I came to Madrid with no expectations – but had I set them, they would have been met. One thing that I wasn’t expecting however were the moments of true boredom in a city with a million things to do. So, after the frustration of sitting around for an entire weekend, I decided to bite the bullet and plan for a weekend getaway with some of the other American students I had met.
Before I talk about my travels, I should add that I didn’t expect to want to travel. My friends and neighbors who have studied in Europe have always seemed to fall victim to the idea that since you’re near so many iconic places, you’d be losing money to not go and visit them. But for me, my reasoning for studying in Madrid was to understand the local culture and improve my Spanish, so spending time on the road seemed at least a little counterintuitive. Whichever mindset you might be under, I hope you can relate to at least some of the commentary I’m about to give on traveling while studying abroad, and how my opinion slightly changed since the time I arrived.
Let’s talk about day-trips. I was super excited for this aspect of Spain before I arrived, but I must say I was slightly let down. Don’t get me wrong- if all you want to do in Segovia is take a picture with the aqueduct, then you should certainly take a day-trip there. However, I’m not sure how much you can truly learn from only spending a day there, especially on your own. Luckily for me, when I went to Segovia it was with the IES Abroad staff and tour-guides so the day was very well planned from the photo-ops, to the history lessons, to my first Michelin-star meal. But when I tried to plan a day-trip of my own to Toledo, I didn’t have the same experience. No tour guides, a lot more walking up hills, and slightly worse food (because once your trip includes a Michelin-star restaurant, you kind of expect that same quality everywhere else). Not a bad experience, but not necessarily recommendable. And to the 50% of people that read this paragraph disagreeing with everything I said: I applaud you, because apparently you know something that I don’t.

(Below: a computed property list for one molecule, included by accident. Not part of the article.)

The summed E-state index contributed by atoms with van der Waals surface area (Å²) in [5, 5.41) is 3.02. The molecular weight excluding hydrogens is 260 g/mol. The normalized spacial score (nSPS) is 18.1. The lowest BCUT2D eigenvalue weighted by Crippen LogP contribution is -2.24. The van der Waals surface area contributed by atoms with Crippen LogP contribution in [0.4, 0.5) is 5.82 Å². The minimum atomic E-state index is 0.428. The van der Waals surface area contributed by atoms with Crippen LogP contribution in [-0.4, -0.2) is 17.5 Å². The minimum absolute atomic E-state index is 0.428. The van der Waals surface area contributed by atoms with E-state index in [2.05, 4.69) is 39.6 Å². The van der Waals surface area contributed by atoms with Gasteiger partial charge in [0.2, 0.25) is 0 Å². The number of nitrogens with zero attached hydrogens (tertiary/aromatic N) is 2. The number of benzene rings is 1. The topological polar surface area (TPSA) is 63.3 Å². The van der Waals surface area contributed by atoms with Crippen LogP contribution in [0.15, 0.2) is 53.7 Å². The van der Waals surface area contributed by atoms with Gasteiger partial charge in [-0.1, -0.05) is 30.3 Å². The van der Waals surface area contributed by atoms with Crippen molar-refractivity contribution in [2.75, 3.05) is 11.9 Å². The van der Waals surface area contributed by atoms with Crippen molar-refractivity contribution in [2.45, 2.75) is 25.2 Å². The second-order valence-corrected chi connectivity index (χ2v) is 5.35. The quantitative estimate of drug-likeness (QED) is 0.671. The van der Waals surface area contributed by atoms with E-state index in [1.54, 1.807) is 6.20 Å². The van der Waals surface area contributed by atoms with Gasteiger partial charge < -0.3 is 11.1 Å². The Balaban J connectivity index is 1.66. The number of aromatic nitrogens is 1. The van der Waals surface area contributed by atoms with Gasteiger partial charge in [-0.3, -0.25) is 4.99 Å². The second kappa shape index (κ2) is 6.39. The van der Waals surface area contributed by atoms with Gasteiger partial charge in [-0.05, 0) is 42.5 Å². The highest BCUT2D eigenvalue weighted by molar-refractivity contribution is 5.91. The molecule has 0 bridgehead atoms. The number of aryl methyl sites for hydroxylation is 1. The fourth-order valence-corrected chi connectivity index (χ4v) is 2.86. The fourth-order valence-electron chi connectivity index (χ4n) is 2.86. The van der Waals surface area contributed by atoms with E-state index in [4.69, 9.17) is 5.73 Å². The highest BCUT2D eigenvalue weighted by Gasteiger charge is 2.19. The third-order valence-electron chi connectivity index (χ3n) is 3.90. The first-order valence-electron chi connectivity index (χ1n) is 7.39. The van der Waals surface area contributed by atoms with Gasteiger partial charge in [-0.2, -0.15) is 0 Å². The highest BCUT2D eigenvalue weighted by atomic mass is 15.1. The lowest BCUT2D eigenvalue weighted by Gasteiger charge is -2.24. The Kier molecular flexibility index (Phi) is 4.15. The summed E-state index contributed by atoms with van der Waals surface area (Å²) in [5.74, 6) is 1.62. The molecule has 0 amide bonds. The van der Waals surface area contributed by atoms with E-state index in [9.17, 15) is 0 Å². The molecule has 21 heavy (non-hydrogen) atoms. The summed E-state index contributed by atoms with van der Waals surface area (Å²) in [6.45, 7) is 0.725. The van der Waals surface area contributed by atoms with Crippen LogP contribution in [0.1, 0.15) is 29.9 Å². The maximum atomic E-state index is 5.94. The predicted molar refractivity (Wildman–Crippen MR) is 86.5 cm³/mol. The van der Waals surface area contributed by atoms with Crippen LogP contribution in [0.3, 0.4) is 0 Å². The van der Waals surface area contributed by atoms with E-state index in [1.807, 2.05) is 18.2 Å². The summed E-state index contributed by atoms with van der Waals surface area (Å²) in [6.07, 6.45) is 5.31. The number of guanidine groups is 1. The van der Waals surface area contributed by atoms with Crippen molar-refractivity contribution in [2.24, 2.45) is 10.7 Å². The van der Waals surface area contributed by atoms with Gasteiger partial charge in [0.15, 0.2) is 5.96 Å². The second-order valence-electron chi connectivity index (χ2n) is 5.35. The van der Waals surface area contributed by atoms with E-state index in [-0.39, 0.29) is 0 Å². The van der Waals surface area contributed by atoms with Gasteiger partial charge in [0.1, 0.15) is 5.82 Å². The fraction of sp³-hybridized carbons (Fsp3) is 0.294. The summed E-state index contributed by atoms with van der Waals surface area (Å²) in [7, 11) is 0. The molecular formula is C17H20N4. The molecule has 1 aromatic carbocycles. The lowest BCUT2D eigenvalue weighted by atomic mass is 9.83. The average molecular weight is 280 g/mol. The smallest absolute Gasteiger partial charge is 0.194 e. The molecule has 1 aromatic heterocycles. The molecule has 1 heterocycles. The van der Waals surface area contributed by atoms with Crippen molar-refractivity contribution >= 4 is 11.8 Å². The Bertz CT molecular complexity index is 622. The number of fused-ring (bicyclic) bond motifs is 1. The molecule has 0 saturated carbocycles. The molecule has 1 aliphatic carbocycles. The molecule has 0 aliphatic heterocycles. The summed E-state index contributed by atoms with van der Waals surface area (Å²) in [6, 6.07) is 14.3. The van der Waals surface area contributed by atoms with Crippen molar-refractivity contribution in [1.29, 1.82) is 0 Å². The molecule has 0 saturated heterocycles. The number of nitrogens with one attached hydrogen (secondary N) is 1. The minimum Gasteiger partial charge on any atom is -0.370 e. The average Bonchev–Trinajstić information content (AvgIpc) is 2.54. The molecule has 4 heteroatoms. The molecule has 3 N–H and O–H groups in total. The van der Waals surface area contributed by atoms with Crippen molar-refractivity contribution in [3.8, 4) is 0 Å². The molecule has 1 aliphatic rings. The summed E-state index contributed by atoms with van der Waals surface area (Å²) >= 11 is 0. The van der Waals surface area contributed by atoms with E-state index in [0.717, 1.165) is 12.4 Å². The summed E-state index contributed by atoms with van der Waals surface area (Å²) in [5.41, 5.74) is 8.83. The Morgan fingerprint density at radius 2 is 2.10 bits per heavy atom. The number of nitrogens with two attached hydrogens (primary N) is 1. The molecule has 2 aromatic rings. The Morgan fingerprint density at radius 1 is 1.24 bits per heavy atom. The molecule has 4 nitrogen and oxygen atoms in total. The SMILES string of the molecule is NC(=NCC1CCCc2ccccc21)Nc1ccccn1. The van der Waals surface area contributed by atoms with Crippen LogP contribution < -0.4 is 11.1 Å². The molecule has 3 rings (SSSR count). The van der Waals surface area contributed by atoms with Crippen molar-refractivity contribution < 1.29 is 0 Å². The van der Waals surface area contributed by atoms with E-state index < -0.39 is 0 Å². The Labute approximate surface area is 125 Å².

Now let’s talk weekends - what I said I “wasn’t expecting to enjoy”. Well, I was pleasantly surprised with my weekend/four to five day-long trips in and around Spain. The first I took was to Valencia, again with the IES Abroad staff, and again amazing. Very similar to Segovia in the sense that it was well-planned and busy. However, there was still free time to explore and see the parts of Valencia that I conveniently decided not to think about until I had arrived. But the trip that blew me away - and more or less inspired this blog - was to Morocco. Sleeping in a bed is cool, but you should really try on a blanket under a sky full of stars in the Sahara. Needless to say, it was incredible, and everything that I hoped I wasn’t going to do before this whole thing began.
Here’s what I’m trying to say: there’s so much to learn and so much to see wherever you go, so the best piece of advice I can give is to be patient. You’re a lot more likely to enjoy your stay if it includes a rooftop bar, and I don’t think it’s going to fit into your schedule if you’re only spending a day there. So, kick-back and relax. Enjoy the view, stay a while.
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<p>I'm always trying to take the road less traveled, whether that means skiing the powder only found in the glades, or trying to ride in waves on my boogie board while the rest of my family tans shoreside. Last summer I took the trip of a lifetime when I spent a week backpacking through Olympic National Park in Washington with a friend. It was an experience I will never forget because it showed me the power of pushing my comfort zone.</p>